American Politics as a High School

American politics are no different than a high school, and Donald J. Trump is riding his dirt bike through the halls.

No one can stop him. The football team would go to jail for assault if they unleashed strength against him. The cheerleaders can’t distract him. The straight-A students would do something, but are too busy holding themselves together before AP testing time. The theater kids could hamstring if not end him, but they are having too much fun to do it. The newspaper geeks could even silence him, mostly, but the five-year-old official Twitter account has never gotten this much Twitter stuff before. The school administration should have thrown him out months ago, but somehow he’s not actually breaking the rules on paper. Meanwhile, the weirdos/outsiders/individuals are hitting their collective heads against the wall for not sounding the alarm first.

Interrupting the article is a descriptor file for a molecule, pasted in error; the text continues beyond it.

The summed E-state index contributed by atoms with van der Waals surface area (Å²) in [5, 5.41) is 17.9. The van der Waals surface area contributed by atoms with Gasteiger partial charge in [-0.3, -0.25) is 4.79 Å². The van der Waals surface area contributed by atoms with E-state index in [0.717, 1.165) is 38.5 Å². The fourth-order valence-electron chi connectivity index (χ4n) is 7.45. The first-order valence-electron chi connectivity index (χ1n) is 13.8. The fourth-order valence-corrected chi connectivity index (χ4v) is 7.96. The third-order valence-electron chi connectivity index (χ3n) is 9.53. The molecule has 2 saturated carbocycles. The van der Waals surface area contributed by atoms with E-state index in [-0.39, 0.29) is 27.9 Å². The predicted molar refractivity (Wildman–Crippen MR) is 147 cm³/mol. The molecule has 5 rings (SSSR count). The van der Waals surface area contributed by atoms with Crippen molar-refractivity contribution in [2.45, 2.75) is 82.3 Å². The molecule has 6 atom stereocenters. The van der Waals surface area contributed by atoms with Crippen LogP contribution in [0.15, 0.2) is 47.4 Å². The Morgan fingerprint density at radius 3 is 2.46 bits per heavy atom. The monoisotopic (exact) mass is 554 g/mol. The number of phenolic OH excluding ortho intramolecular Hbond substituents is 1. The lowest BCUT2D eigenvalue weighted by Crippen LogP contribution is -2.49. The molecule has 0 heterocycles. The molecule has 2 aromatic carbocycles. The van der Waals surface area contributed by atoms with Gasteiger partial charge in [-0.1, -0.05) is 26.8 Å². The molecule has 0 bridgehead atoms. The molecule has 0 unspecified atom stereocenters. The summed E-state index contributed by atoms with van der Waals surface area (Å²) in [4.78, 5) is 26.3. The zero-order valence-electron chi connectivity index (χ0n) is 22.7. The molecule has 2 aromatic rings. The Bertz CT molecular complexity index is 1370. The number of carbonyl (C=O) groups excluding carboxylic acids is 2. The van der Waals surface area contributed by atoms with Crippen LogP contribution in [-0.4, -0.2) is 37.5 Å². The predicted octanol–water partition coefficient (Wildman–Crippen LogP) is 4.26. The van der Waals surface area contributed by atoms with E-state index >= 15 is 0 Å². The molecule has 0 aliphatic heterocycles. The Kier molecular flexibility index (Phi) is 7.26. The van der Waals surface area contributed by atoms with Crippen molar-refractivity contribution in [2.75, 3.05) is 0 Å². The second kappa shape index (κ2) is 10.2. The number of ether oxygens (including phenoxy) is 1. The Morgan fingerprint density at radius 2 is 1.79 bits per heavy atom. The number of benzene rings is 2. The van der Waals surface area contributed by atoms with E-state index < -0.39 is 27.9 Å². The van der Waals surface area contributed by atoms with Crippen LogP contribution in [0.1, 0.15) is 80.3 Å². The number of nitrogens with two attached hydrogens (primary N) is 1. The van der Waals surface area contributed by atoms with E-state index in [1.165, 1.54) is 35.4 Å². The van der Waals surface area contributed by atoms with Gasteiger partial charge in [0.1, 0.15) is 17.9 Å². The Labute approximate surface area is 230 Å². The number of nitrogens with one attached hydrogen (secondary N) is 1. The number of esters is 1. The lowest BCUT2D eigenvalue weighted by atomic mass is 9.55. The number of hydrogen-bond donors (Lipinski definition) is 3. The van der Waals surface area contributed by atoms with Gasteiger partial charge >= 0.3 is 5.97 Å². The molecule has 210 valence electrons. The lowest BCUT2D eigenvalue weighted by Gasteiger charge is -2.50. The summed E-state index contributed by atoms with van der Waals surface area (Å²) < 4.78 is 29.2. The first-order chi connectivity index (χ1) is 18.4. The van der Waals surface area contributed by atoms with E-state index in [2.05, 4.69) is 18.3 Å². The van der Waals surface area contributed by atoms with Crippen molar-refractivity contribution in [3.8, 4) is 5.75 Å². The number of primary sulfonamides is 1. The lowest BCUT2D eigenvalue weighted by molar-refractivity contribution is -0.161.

The great cornerstone of the American High School is censorship and totalitarian obedience. Lockstep through the halls. From one half-baked indoctrination to the next. Bare walls otherwise covered in status quo. Useless colors of drama against the forever gray background. A stratified pecking order covering up an anarchy of aimless emotional blobs. Now some of the blobs are emotional about and ultimately fed up with the pecking order.

This plays out succinctly in the current situations of both parties. For the Republicans, the football players have been derided as being too friendly with soccer players — loyalty trumps bipartisanship. Meanwhile, the Democrats are wondering why an over-achieving sophomore club president is more qualified than a senior. All the while, rumor and intrigue follow. Did she really txt that? Has the homecoming court taken their roles too seriously? Did they balance out the profits of the silent auction with profits from the bake sale?

Either way, the worst of the teenagers look like they might soon run the school.

Cover Photo:
Max Goldberg, “Trump in Ames,” January 19, 2016, Flickr, CC BY 2.0, accessed May 19, 2016,


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